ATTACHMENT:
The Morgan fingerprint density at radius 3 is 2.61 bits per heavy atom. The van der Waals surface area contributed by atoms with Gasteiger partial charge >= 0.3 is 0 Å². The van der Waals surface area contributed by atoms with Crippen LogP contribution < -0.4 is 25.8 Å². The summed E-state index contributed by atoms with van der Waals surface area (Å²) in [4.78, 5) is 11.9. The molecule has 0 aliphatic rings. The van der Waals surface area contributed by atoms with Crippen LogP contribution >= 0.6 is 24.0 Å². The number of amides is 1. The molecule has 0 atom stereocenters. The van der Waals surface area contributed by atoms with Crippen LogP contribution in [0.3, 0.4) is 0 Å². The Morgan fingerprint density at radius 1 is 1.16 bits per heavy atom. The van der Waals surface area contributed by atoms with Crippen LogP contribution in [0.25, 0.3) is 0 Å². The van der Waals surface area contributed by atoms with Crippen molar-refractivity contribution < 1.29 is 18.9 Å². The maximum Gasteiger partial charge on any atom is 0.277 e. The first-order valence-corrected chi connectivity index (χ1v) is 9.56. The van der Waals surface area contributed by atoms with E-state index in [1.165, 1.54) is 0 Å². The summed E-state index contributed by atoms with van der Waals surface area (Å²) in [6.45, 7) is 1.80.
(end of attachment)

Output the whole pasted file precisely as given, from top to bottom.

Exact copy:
The Morgan fingerprint density at radius 3 is 2.61 bits per heavy atom. The van der Waals surface area contributed by atoms with Gasteiger partial charge >= 0.3 is 0 Å². The van der Waals surface area contributed by atoms with Crippen LogP contribution < -0.4 is 25.8 Å². The summed E-state index contributed by atoms with van der Waals surface area (Å²) in [4.78, 5) is 11.9. The molecule has 0 aliphatic rings. The van der Waals surface area contributed by atoms with Crippen LogP contribution >= 0.6 is 24.0 Å². The number of amides is 1. The molecule has 0 atom stereocenters. The van der Waals surface area contributed by atoms with Crippen LogP contribution in [0.3, 0.4) is 0 Å². The Morgan fingerprint density at radius 1 is 1.16 bits per heavy atom. The van der Waals surface area contributed by atoms with Crippen LogP contribution in [0.25, 0.3) is 0 Å². The van der Waals surface area contributed by atoms with Crippen molar-refractivity contribution < 1.29 is 18.9 Å². The maximum Gasteiger partial charge on any atom is 0.277 e. The first-order valence-corrected chi connectivity index (χ1v) is 9.56. The van der Waals surface area contributed by atoms with E-state index in [1.165, 1.54) is 0 Å². The summed E-state index contributed by atoms with van der Waals surface area (Å²) in [6.45, 7) is 1.80.